This Mobile Game Captures What First Love Is Like

Annapurna Interactive's 'Florence' follows a young professional as she experiences a new relationship.
Courtesy of Annapurna Interactive
Annapurna Interactive's 'Florence' follows a young professional as she experiences a new relationship.

Annapurna Interactive, the video game division of Megan Ellison's production company, has returned with another charming mobile game, just in time for Valentine's Day.

Florence, a mobile narrative experience from Australian game developers Mountains, puts players in the shoes of Florence Yeoh, a 25-year-old Asian-Australian who has just met her first love. 

The game was designed by Ken Wong, who is best known for his work on 2014 indie mobile puzzle game Monument Valley, and features beautiful art design and expressive music that lends the gameplay a cinematic feel akin to romantic comedies like Eternal Sunshine of the Spotless Mind and (500) Days of Summer

Unlike Monument Valley, Florence is not a puzzle game. It's also not a traditional game, mobile or otherwise. In Florence, gamers interact with their touch screens to perform such mundane tasks as silencing an alarm clock, brushing their teeth and talking to their mother on long phone calls. What stands out, other than Wong's gorgeous design, is the unique way in which these seemingly banal tasks are implemented for a mobile gaming interface. As the game progresses, Florence — and, by extension, the player — are lifted from the rote daily tasks of a young urban professional to something more transcendental, helped in large part by the introduction of a mysterious young cello player named Krish.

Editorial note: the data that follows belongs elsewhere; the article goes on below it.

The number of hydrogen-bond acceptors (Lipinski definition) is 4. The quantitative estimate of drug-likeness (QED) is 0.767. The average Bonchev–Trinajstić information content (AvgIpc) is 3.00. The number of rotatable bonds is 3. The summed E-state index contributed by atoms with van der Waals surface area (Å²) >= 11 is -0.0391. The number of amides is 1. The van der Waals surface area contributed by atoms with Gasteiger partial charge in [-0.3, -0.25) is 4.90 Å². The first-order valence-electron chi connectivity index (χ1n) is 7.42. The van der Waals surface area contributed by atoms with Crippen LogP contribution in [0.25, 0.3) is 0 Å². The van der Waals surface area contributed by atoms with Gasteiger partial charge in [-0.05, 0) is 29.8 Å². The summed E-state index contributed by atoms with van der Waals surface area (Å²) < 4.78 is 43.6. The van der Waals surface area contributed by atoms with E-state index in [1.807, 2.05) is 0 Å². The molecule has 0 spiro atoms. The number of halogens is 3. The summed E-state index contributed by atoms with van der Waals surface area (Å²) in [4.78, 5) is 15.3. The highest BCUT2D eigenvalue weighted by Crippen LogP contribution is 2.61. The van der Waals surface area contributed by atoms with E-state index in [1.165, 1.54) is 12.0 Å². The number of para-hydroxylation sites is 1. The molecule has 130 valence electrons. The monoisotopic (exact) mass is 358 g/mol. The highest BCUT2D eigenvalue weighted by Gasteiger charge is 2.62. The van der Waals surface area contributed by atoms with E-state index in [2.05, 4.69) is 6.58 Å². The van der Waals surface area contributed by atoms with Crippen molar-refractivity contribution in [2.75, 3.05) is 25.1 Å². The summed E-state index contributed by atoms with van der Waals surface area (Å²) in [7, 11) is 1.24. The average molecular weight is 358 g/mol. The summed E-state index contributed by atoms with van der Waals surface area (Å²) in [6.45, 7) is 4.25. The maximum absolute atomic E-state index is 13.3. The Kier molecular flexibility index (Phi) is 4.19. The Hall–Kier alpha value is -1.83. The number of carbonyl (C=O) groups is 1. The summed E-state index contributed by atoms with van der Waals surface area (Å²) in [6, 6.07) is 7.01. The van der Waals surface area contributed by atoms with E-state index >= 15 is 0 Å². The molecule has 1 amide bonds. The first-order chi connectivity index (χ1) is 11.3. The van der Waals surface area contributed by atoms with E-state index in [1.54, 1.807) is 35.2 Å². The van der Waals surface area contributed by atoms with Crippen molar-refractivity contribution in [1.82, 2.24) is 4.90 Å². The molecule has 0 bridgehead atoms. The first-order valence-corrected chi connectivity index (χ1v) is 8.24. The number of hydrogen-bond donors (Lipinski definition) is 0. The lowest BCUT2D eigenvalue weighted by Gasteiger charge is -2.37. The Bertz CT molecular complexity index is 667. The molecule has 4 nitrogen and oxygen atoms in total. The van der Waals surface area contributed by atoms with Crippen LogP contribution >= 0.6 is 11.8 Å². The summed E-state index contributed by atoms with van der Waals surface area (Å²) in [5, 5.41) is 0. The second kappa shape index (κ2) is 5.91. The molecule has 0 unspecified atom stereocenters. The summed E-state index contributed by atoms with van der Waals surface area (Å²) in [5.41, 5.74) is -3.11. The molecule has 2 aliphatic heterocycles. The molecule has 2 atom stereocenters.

As Florence and Krish's relationship grows, so, too, does the gameplay. The routine that greets you at the beginning of each chapter (sporting such titles as Music, Crash, Groceries and Moving Out) begins to morph to reflect Florence's newfound love. In one sequence, the player chases musical notes that drift through the air, tapping them as the strain of romantic cello strings guide Florence along the sidewalk. In Crash, the player must adjust dual dials to make a clear picture after a run-in with a veering car while on a speeding bicycle. Even the act of brushing your teeth evolves once you have a partner to do it beside.

The true charm of the game, however, comes from the relationship at its core and the fun ways in which Wong and his team convey the awkward "getting to know you" part of any fresh romance. Through speech bubbles with no actual dialogue, players build a conversation that slowly becomes easier and easier as the date progresses. It's an eloquent expression of how newfound conformability gives way to fluidity and attachment, and to see it so cleverly implemented in a video game (particularly a mobile title) is a joy.

Florence will be available for iOS on the App Store on Wednesday for $2.99.